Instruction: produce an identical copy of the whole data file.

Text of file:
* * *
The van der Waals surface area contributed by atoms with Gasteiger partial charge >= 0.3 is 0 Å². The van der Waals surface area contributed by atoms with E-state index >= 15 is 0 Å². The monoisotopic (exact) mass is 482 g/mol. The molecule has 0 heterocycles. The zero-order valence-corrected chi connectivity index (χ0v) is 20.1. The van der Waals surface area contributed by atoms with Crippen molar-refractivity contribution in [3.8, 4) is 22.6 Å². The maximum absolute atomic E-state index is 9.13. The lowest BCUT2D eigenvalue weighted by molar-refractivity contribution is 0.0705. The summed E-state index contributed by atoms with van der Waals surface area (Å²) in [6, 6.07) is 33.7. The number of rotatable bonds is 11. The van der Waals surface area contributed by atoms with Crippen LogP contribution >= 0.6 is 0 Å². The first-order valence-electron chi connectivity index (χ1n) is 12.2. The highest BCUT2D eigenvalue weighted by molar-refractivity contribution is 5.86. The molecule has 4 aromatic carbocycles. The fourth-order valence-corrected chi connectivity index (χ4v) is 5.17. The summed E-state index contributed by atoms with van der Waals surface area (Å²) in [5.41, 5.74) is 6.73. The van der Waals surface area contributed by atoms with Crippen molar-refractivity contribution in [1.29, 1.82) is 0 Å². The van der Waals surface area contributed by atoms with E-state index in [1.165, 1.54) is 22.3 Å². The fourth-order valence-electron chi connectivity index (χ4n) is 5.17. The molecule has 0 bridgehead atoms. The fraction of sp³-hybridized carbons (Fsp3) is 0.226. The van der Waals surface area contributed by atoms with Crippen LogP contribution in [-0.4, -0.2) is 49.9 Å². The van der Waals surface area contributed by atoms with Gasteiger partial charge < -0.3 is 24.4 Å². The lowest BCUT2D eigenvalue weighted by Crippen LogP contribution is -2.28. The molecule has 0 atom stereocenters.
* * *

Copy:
The van der Waals surface area contributed by atoms with Gasteiger partial charge >= 0.3 is 0 Å². The van der Waals surface area contributed by atoms with E-state index >= 15 is 0 Å². The monoisotopic (exact) mass is 482 g/mol. The molecule has 0 heterocycles. The zero-order valence-corrected chi connectivity index (χ0v) is 20.1. The van der Waals surface area contributed by atoms with Crippen molar-refractivity contribution in [3.8, 4) is 22.6 Å². The maximum absolute atomic E-state index is 9.13. The lowest BCUT2D eigenvalue weighted by molar-refractivity contribution is 0.0705. The summed E-state index contributed by atoms with van der Waals surface area (Å²) in [6, 6.07) is 33.7. The number of rotatable bonds is 11. The van der Waals surface area contributed by atoms with Crippen LogP contribution >= 0.6 is 0 Å². The first-order valence-electron chi connectivity index (χ1n) is 12.2. The highest BCUT2D eigenvalue weighted by molar-refractivity contribution is 5.86. The molecule has 4 aromatic carbocycles. The fourth-order valence-corrected chi connectivity index (χ4v) is 5.17. The summed E-state index contributed by atoms with van der Waals surface area (Å²) in [5.41, 5.74) is 6.73. The van der Waals surface area contributed by atoms with Crippen molar-refractivity contribution in [1.29, 1.82) is 0 Å². The van der Waals surface area contributed by atoms with E-state index in [1.165, 1.54) is 22.3 Å². The fourth-order valence-electron chi connectivity index (χ4n) is 5.17. The molecule has 0 bridgehead atoms. The fraction of sp³-hybridized carbons (Fsp3) is 0.226. The van der Waals surface area contributed by atoms with Crippen LogP contribution in [-0.4, -0.2) is 49.9 Å². The van der Waals surface area contributed by atoms with Gasteiger partial charge < -0.3 is 24.4 Å². The lowest BCUT2D eigenvalue weighted by Crippen LogP contribution is -2.28. The molecule has 0 atom stereocenters.